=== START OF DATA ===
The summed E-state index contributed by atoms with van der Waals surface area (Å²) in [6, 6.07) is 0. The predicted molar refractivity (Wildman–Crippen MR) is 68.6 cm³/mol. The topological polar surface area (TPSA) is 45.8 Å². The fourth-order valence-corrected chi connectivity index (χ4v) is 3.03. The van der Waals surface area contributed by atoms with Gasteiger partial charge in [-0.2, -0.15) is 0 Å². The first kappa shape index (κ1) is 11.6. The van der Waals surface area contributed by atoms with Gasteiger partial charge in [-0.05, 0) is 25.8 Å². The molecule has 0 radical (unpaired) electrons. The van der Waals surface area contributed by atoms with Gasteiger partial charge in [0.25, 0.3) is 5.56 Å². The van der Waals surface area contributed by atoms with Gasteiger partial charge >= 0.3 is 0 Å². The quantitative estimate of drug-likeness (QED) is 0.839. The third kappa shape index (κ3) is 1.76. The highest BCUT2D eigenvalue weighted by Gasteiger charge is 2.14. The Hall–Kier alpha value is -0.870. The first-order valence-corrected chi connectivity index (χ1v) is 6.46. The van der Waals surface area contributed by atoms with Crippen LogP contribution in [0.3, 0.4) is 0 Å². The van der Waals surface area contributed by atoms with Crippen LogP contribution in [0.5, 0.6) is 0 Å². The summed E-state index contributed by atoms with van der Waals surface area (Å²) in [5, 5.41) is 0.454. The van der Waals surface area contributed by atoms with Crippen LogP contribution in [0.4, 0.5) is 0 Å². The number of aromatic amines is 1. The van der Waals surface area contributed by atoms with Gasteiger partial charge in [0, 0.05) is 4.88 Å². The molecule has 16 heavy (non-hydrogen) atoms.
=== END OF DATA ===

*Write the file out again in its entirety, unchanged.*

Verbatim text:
The summed E-state index contributed by atoms with van der Waals surface area (Å²) in [6, 6.07) is 0. The predicted molar refractivity (Wildman–Crippen MR) is 68.6 cm³/mol. The topological polar surface area (TPSA) is 45.8 Å². The fourth-order valence-corrected chi connectivity index (χ4v) is 3.03. The van der Waals surface area contributed by atoms with Gasteiger partial charge in [-0.2, -0.15) is 0 Å². The first kappa shape index (κ1) is 11.6. The van der Waals surface area contributed by atoms with Gasteiger partial charge in [-0.05, 0) is 25.8 Å². The molecule has 0 radical (unpaired) electrons. The van der Waals surface area contributed by atoms with Gasteiger partial charge in [0.25, 0.3) is 5.56 Å². The van der Waals surface area contributed by atoms with Gasteiger partial charge >= 0.3 is 0 Å². The quantitative estimate of drug-likeness (QED) is 0.839. The third kappa shape index (κ3) is 1.76. The highest BCUT2D eigenvalue weighted by Gasteiger charge is 2.14. The Hall–Kier alpha value is -0.870. The first-order valence-corrected chi connectivity index (χ1v) is 6.46. The van der Waals surface area contributed by atoms with Crippen LogP contribution in [0.3, 0.4) is 0 Å². The van der Waals surface area contributed by atoms with Crippen LogP contribution in [0.5, 0.6) is 0 Å². The summed E-state index contributed by atoms with van der Waals surface area (Å²) in [5, 5.41) is 0.454. The van der Waals surface area contributed by atoms with Crippen LogP contribution in [0.4, 0.5) is 0 Å². The number of aromatic amines is 1. The van der Waals surface area contributed by atoms with Gasteiger partial charge in [0, 0.05) is 4.88 Å². The molecule has 16 heavy (non-hydrogen) atoms.